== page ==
Why does it matter to you in a car, in a place where you can’t see them, that someone is stabbing you?
The more men have the opportunity to do more difficult driving tricks, the more they get something to start with. When the time comes for more difficult driving, they turn to more experienced people. The more difficult the work you do, the more money you will get. So, what has traditionally happened is the big effects of getting a big bump, they give it to a boy. It reflects the industry as a whole. If you look back, even with this equality movement dating back to the 1970s, the percentage of women directing top films, big studio films, remained around 4 percent. For 40 or 50 years it has been stuck at about 4 percent. Percentage of female stunt coordinators, I have no actual data, but I am sure it is 1 percent or 2 percent. That’s a beautiful thing. Men are brought into the circle and trained and get those jobs, women don’t. People are trying to change that now, and I believe we will see better statistics in the coming years. If there are more female stunt coordinators, they control the money and who they hire.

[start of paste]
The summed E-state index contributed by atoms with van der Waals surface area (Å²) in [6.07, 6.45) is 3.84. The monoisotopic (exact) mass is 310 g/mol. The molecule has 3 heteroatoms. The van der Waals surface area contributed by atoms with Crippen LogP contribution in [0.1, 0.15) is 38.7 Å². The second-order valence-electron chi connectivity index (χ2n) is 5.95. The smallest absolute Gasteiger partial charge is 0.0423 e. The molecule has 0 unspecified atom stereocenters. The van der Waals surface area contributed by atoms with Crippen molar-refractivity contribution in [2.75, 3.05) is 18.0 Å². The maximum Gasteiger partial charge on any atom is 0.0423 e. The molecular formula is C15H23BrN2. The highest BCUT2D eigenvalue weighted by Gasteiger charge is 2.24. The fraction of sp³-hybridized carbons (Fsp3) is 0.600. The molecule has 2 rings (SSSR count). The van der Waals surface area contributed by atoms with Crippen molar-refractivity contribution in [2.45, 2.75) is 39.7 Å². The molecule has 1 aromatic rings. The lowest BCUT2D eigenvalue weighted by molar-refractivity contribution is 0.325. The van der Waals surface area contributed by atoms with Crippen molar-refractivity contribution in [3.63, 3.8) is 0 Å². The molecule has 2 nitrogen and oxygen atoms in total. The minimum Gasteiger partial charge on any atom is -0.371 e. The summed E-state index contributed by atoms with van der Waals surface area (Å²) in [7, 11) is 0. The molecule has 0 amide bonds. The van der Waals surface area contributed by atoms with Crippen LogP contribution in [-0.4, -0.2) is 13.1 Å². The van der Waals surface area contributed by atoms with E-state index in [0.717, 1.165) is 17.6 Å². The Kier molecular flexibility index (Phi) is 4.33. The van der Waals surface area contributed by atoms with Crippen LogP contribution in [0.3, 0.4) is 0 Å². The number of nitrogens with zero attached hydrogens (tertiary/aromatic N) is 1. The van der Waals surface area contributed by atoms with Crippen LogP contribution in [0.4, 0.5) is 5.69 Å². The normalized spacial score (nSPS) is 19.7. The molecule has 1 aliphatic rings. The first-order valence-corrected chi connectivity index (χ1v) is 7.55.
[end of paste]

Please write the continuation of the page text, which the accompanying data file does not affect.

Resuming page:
You interview many stunt women and stuntmen in the document. One thing that stands out is how much fun everyone has. You never hear someone say, “Oh, I should have made a barrel roll” or “They made me jump on a motorcycle.” It was always like, “Oh, I had to do a barrel roll” and “They let me ride a motorcycle.” Are they all crazy?
I think Jenny Epper [Lynda Carter’s stunt double for Wonder Woman] In the movie this can be said, or it could be a retelling, but Jenny said that someone asked them if they were brave or going crazy. Are they at risk? They are risk takers but they are counted as risk takers. They are athletic athletes. They are professionals. They are incredibly talented. What happens through their brains is like every situation, the worst case scenario: if this happens, you do this, if this happens, you do this. You need to have a sense of your body and an awareness of where you are.
Their attitude is super positive and it is fun for them. One of the drivers, Jen Caputo, said she wanted to use tricks that pushed her limits a little further. They want to create something new that people have never seen before. If they have to hit a car, [they say,] “I’ll have a car crash.” They are worried about it. “I have to do a fight scene.” I think Julie Johnson [stunt coordinator for the original Charlie’s Angels TV show] The film says, “When you finish it, when you nail it and the staff applauds, you know you did it. You understood it correctly.”